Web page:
Ruben Östlund’s dark comedy The Square won Cannes’ Palme d’Or award this year and is Sweden’s Best Foreign Language Picture entry. It inspired heated conversation over its audacity and jaundiced view of humanity and its humour. It follows a successful Swedish art gallery curator who lets a ball drop in his tightly ordered life and one misstep launches him into chaos. He fails to check a tone deaf promo video for his latest installation, he looks for revenge for a petty theft, bullies a young boy, plans a gala dinner that goes really wrong, and gets his comeuppance with women. If things weren’t so grim, it would be funny; but it is brilliantly rich and provocative. Claes Bang, who plays Christian, looks on him with compassion and understanding and shared some secrets of the shoot. We spoke with him from Sweden.
The Square is brilliant and authentic and deeply disturbing. What did you think when you read the script?
I thought exactly that actually. The thing about reading the script is I did not read it till I got the part. It’s complicated. With Reuben at a casting session, I was asked read and prepare the speech I give at the museum to the audience. He took me through the whole film like that and we did improvs of 2.5 hours. At the second casting he asked me to read the script before I did it and I thought it was so liberating to work with these improvs and would limit myself result oriented if I read the script we agreed it was a good idea not to. I did one more and at that point I knew the entire script because we’d done so many improvs. I knew the scenes and there were no surprises and it wasn’t completely like I thought it would be. I got to know it in a different way than reading. It was amazing and super interesting and super challenging.
You play Christian, a successful director of an art gallery on a self-destructive path. He makes a lot of bad decisions. What’s wrong with him?
In my mind he somehow he just makes one bad decision. You know, he’s helpful. He helps this woman in the street, then he’s robbed and in a way he puts himself in a stupid situation writing an anonymous letter to force the return of his things. From there on you can imagine.
His moral compass is off but if you ask him he would say he’s a decent guy. I mean he buys food for the homeless. He’s idealistic then he just … At the point where he could actually say something about the film with the child blown to pieces he’s disturbed because he’s had a new letter delivered to him at the 7/11 and he’s preoccupied. He’s got no idea these PR people will actually publish the video without showing it to him.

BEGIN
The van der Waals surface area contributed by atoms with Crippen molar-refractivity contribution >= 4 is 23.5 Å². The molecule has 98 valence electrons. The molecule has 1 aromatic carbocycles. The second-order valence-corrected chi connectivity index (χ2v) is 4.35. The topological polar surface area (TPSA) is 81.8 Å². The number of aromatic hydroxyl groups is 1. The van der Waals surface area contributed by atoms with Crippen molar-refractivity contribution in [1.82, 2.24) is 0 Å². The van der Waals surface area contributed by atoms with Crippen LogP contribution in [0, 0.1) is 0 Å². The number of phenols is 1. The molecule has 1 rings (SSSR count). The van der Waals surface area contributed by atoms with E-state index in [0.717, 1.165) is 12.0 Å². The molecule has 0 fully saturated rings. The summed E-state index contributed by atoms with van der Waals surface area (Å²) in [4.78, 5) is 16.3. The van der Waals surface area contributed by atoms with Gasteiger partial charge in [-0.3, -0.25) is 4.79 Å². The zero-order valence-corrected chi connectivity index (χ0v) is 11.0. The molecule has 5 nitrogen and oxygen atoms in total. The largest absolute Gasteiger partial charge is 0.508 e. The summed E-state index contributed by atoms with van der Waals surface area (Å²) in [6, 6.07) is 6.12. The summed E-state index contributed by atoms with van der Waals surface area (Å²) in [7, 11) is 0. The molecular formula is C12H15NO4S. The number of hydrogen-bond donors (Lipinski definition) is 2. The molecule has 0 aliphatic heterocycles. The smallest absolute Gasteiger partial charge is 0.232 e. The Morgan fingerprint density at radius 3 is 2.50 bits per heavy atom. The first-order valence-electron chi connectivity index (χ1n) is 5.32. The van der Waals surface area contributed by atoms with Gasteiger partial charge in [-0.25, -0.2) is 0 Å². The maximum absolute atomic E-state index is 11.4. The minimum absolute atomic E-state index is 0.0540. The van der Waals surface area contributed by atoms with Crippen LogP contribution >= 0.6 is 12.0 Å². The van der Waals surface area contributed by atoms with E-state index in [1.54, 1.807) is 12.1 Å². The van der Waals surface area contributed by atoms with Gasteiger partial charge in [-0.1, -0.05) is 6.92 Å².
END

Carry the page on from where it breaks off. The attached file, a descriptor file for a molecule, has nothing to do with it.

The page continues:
In the way I see this, he comes into the office, says these drawings look great, keep working. He didn’t say at any time that you can’t publish this before I’ve seen it. You would not do that, you just understand you don’t do something like that. I don’t think he’s bad. You can’t say that all this happens because of this and this. It’s a combination of things that’s what makes it authentic. That’s how life is; you can’t always blame the guy. It’s always a combination that makes up life, not putting a finger on him.
We see human nature at its banal worst, everyone lies and obfuscates.
I think that’s what’s so recognisable about it; you can actually imagine or picture yourself in those situations. I don’t think you could sit through a 2.5 hour film if you couldn’t identify with him. He’s not likable; you don’t wish him anything well. But you sympathise with him.
The little boy who wants restitution from Christian, whom he treats so badly, did you take care to get to know him offset?
Oh my God, yes, he is adorable, you can’t believe it. He’s Bambi personified, he’s the sweetest and I wanted to adopt him right away. When Rueben said action he was a wild animal. You couldn’t believe it, the natural talent. He’s the sweetest, sweetest boy you ever met, calm and nice and he had a wild demon in there. It’s insane. I spent as much time as I could with him.
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